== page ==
Daniel made up his mind to not defile himself

In the opening chapter of the book of Daniel we find Daniel and his three companions in Babylon in the midst of a pagan culture with pagan religion and pagan practices. So what is a devout Hebrew to do in this situation? We can learn from Daniel here, because we live in a similar situation. Let’s see what Daniel chose to do and what the results were of his decision. We will see that Daniel had a strategy in mind and the LORD also was going to use Daniel and his three friends to work a great work in the life of Nebuchadnezzar.

“But Daniel made up his mind that he would not defile himself with the king’s choice food or with the wine that he drank.” – Daniel 1:8

When Daniel comes to Babylon, he is brought into the court of the king of Babylon, to King Nebuchadnezzar. He has been brought into the highest court in Babylon because he had no defect, he was good-looking, was intelligent and had understanding and knowledge. The Hebrew youths with these qualities were hand-picked for an indoctrination program so that they could be taught the literature and the language of the Chaldeans. The program almost certainly involved introducing the Hebrew youths to the pagan gods of the Chaldeans as well. Another part of this program was eating the choicest of the king’s food and the best of the king’s wine. Nebuchadnezzar planned to make these Hebrews into good Chaldeans to serve him in his court as prizes of his conquests. He would have the best and the brightest of the Hebrews in his service and he would gradually turn them into Chaldeans, with Chaldean thinking and with Chaldean gods.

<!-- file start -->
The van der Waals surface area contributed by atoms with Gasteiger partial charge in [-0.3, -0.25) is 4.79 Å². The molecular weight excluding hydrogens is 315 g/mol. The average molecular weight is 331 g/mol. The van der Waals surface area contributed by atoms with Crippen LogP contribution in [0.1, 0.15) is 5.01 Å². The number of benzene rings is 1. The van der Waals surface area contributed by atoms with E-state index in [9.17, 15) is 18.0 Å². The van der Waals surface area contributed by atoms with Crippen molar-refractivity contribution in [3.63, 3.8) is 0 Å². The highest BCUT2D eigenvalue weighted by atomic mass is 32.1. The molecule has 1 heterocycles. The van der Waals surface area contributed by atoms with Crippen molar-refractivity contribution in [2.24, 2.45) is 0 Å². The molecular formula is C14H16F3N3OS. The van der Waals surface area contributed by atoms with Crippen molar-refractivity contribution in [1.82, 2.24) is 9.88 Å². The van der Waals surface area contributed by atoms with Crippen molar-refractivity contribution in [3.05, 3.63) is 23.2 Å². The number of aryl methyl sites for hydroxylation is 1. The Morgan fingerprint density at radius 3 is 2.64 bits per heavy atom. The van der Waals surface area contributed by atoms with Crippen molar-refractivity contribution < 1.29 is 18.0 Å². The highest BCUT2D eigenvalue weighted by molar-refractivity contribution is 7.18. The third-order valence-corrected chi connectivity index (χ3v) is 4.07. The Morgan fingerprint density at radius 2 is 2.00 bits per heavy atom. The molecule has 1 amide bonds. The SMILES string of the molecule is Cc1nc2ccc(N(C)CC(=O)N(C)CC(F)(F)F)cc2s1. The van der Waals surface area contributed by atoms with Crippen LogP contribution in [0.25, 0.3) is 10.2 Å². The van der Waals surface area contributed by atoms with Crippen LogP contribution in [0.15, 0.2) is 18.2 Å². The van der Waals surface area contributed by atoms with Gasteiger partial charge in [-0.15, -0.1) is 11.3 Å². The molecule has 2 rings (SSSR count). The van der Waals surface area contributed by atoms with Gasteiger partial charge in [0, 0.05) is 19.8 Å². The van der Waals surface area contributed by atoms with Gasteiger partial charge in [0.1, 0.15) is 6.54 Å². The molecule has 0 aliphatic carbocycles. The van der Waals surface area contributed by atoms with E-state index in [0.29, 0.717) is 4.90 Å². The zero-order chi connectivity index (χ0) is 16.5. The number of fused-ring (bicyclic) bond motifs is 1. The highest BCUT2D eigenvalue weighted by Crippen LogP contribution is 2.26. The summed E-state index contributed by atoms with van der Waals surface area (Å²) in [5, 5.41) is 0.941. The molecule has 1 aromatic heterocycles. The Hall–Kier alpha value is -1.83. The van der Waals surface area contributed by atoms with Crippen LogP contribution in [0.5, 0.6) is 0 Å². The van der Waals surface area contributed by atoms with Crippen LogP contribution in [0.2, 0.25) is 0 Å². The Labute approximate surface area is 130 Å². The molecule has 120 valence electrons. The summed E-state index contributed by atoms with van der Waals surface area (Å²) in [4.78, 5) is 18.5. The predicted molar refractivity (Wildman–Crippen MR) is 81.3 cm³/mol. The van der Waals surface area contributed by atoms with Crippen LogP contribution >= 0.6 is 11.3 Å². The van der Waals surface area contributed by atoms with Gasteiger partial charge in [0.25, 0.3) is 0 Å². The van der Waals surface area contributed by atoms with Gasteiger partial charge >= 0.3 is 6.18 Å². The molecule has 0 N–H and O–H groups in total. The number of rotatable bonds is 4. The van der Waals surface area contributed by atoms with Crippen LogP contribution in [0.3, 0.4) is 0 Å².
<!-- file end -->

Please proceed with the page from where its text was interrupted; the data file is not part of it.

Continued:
It would be good to pause here and see that this is exactly what the world would have the follower of Jesus become. The world tries constantly to press us into its mold and to have us eat the choice food of this world. The world would have us lose all those things that make us distinct and set apart to the LORD and would have us instead compromise and blend in with the rest of the perishing. The believer must vigorously resist compromise and resist losing the distinctives that make us holy to the LORD, while at the same time we need to maintain our platform for witness and not be so distinct from the world that we lose touch with the world we are trying to reach with the gospel. It is this balancing act that Daniel performs brilliantly. Let’s see how Daniel does this.